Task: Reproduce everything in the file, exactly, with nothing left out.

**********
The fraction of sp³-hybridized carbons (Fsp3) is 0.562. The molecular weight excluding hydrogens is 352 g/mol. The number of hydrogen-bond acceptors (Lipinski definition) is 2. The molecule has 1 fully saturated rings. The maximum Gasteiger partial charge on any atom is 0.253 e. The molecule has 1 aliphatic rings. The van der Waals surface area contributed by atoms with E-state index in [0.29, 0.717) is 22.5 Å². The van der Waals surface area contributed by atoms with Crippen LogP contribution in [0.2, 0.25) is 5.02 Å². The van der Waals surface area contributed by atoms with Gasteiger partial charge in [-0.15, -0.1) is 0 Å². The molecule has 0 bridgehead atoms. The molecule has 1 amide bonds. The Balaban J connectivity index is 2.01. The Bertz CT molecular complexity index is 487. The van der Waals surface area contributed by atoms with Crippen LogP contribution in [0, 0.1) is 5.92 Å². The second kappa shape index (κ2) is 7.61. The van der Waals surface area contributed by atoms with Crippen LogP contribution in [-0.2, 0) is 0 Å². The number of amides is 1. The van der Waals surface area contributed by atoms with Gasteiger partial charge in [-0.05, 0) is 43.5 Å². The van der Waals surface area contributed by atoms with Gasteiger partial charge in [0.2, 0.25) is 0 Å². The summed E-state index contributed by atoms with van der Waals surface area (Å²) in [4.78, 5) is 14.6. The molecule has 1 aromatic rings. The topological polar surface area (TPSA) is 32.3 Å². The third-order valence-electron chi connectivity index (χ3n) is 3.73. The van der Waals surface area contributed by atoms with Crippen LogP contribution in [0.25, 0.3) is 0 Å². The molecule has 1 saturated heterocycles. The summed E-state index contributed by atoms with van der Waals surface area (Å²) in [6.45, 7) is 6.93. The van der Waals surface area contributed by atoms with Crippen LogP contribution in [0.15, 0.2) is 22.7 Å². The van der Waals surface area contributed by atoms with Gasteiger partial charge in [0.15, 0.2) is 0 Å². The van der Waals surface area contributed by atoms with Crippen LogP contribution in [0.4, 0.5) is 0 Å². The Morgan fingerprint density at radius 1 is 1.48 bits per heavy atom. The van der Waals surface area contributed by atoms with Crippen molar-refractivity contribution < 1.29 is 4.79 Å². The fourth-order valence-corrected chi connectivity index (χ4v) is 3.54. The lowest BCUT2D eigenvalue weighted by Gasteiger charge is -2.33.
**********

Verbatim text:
The fraction of sp³-hybridized carbons (Fsp3) is 0.562. The molecular weight excluding hydrogens is 352 g/mol. The number of hydrogen-bond acceptors (Lipinski definition) is 2. The molecule has 1 fully saturated rings. The maximum Gasteiger partial charge on any atom is 0.253 e. The molecule has 1 aliphatic rings. The van der Waals surface area contributed by atoms with E-state index in [0.29, 0.717) is 22.5 Å². The van der Waals surface area contributed by atoms with Crippen LogP contribution in [0.2, 0.25) is 5.02 Å². The van der Waals surface area contributed by atoms with Gasteiger partial charge in [-0.15, -0.1) is 0 Å². The molecule has 0 bridgehead atoms. The molecule has 1 amide bonds. The Balaban J connectivity index is 2.01. The Bertz CT molecular complexity index is 487. The van der Waals surface area contributed by atoms with Crippen LogP contribution in [0, 0.1) is 5.92 Å². The second kappa shape index (κ2) is 7.61. The van der Waals surface area contributed by atoms with Crippen LogP contribution in [-0.2, 0) is 0 Å². The number of amides is 1. The van der Waals surface area contributed by atoms with Gasteiger partial charge in [-0.05, 0) is 43.5 Å². The van der Waals surface area contributed by atoms with Gasteiger partial charge in [0.2, 0.25) is 0 Å². The summed E-state index contributed by atoms with van der Waals surface area (Å²) in [4.78, 5) is 14.6. The molecule has 1 aromatic rings. The topological polar surface area (TPSA) is 32.3 Å². The third-order valence-electron chi connectivity index (χ3n) is 3.73. The van der Waals surface area contributed by atoms with Crippen LogP contribution in [0.25, 0.3) is 0 Å². The molecule has 1 saturated heterocycles. The summed E-state index contributed by atoms with van der Waals surface area (Å²) in [6.45, 7) is 6.93. The van der Waals surface area contributed by atoms with Crippen LogP contribution in [0.15, 0.2) is 22.7 Å². The van der Waals surface area contributed by atoms with Gasteiger partial charge in [0.15, 0.2) is 0 Å². The van der Waals surface area contributed by atoms with Crippen LogP contribution in [0.4, 0.5) is 0 Å². The Morgan fingerprint density at radius 1 is 1.48 bits per heavy atom. The van der Waals surface area contributed by atoms with Crippen molar-refractivity contribution < 1.29 is 4.79 Å². The fourth-order valence-corrected chi connectivity index (χ4v) is 3.54. The lowest BCUT2D eigenvalue weighted by Gasteiger charge is -2.33.